Magnetic Field : Sun

Just like a planetary dynamo generates a magnetic field inside the planet, solar dynamo is responsible for the solar magnetic field. The Sun is composed of plasma, i.e, charged particles, which in motion produce magnetic fields. This field is carried away from the sun towards the planets in all directions by the solar wind, and is called the interplanetary magnetic field (IMF). Two interesting phenomena related to the field are its variation and shape.  

Interplanetary magnetic field extending out from the Sun. Credit: Vallée, J 1998

The solar magnetic field acts as a bar magnet with two poles. These poles are observed to flip regularly every 11 years. This variation is termed as a solar cycle. The solar minimum, when the field is weak, is considered the start of a solar cycle. The sunspots are lowest during this time. Sunspots are dark spots observed on the surface where the magnetic flux is very high (over 0.2 Teslas).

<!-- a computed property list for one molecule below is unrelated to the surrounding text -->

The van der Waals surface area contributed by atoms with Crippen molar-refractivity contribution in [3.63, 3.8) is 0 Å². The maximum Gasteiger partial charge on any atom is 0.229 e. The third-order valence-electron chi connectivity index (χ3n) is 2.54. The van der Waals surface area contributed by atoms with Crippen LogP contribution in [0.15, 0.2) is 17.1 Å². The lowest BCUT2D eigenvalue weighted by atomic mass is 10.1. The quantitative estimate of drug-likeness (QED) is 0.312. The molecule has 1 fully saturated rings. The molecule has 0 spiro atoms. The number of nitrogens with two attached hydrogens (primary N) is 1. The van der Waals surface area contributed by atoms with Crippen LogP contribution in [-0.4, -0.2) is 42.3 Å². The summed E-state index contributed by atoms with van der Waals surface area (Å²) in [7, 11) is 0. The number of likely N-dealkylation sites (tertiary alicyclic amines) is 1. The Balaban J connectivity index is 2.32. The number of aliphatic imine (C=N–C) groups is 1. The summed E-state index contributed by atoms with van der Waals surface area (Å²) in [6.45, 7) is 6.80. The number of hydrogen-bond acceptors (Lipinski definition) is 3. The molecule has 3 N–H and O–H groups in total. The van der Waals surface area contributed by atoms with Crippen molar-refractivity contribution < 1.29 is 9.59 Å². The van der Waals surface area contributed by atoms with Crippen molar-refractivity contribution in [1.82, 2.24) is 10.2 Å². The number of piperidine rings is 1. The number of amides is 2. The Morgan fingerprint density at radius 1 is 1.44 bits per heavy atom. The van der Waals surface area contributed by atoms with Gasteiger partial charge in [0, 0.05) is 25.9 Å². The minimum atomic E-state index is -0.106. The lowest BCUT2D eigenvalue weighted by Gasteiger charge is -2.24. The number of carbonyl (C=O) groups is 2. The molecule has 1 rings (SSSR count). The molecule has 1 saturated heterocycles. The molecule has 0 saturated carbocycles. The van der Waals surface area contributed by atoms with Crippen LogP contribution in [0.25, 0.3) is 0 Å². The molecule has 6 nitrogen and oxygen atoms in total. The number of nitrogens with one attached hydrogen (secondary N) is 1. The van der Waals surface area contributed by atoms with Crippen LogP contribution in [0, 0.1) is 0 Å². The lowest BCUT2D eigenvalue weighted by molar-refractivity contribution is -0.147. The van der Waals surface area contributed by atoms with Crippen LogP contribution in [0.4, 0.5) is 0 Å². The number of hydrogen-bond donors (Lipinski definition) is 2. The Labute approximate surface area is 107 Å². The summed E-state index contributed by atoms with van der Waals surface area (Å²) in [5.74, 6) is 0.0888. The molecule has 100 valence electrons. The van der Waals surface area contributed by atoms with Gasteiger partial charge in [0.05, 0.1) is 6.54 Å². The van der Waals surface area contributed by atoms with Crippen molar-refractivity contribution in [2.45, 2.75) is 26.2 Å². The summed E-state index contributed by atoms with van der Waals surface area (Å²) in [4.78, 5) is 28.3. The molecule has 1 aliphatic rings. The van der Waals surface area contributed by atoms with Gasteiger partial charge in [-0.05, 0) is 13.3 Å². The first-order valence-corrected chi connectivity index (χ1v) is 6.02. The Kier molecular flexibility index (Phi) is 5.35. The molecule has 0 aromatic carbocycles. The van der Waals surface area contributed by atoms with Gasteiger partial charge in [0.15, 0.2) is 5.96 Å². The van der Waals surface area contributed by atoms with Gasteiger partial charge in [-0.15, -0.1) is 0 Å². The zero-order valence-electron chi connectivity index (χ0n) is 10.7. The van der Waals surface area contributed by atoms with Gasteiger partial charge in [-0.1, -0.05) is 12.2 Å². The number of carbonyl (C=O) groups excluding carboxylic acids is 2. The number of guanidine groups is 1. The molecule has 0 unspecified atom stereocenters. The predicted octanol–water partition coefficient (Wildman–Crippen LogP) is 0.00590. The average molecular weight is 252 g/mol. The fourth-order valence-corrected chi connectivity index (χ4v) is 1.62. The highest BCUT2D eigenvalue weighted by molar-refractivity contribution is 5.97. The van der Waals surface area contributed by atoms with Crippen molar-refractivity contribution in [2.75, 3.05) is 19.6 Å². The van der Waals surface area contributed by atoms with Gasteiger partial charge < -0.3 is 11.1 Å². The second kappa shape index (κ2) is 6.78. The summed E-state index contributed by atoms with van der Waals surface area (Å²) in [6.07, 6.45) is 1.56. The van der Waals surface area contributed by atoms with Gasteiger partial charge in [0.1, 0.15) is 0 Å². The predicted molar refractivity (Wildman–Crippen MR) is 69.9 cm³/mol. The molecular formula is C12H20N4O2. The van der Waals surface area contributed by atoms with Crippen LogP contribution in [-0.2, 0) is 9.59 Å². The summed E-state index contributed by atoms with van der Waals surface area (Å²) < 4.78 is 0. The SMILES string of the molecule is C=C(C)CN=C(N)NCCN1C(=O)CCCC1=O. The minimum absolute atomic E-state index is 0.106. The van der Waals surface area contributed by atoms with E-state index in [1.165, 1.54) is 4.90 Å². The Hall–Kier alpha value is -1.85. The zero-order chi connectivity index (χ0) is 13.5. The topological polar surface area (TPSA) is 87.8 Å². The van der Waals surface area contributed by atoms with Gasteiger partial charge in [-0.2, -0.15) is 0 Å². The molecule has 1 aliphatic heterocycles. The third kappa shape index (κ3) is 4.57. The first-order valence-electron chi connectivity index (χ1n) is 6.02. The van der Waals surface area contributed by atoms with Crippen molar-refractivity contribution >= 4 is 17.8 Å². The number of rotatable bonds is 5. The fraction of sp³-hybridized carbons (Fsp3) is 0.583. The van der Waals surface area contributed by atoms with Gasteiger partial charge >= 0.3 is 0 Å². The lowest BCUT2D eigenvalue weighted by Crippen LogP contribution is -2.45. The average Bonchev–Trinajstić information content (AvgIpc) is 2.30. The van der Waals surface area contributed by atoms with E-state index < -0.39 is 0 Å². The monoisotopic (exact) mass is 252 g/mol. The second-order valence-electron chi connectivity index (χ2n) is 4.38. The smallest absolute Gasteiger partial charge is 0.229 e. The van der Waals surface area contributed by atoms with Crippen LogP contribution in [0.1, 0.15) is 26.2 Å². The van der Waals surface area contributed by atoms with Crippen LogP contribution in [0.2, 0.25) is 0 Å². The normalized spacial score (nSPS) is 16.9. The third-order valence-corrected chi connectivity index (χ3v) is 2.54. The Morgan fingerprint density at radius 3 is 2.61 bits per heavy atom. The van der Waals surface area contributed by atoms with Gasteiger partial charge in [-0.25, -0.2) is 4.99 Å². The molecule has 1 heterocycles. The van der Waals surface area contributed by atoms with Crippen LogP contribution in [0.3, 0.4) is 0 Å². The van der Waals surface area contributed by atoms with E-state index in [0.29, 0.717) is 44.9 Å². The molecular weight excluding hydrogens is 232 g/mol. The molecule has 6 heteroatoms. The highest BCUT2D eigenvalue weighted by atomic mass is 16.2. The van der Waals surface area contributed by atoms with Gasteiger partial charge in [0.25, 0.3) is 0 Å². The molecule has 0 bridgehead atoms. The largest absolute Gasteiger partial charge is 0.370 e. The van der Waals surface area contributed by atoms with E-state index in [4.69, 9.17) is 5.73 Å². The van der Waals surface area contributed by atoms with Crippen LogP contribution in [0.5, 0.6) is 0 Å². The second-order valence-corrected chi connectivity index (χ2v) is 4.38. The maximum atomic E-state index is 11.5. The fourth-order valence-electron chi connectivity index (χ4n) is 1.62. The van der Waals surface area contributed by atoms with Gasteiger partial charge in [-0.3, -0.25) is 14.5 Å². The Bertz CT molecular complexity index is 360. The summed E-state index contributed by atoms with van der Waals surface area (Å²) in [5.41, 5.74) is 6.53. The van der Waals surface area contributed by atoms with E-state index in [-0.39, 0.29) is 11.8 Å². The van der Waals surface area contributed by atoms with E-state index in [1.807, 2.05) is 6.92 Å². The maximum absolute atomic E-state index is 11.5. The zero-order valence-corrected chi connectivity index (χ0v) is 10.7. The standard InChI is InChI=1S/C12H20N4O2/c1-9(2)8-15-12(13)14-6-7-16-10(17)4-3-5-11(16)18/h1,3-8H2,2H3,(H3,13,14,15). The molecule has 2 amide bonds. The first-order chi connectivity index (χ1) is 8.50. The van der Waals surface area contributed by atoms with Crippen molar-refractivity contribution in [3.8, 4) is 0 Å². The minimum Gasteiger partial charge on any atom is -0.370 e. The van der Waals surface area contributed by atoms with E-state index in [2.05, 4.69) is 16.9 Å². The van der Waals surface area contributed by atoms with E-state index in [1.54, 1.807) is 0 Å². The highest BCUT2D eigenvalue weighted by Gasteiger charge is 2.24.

Number of sunspots vs time depicting solar cycles. Credit: ESA/NOAA.

The IMF extending out from the sun with the solar wind travels as a rotating spiral due to the spinning of the sun. This shape is known as the Parker spiral. The sun rotates around every 24 days at the equator and every 35 days at the pole. On average, this is taken to be 27 days and is known as the Carrington rotation.

Image Credit: NASA

The solar magnetic field and its related phenomena are active topics of research. There is still a lot to find and understand! 

Shivangi Sharan is a second year PhD student at the Laboratory of Planetology and Geodynamics in France. Her research focusses on the study of the magnetic field of Mars and to infer its internal structure from it. She is an active member of the IAGA Blog Team and can be contacted via e-mail here.




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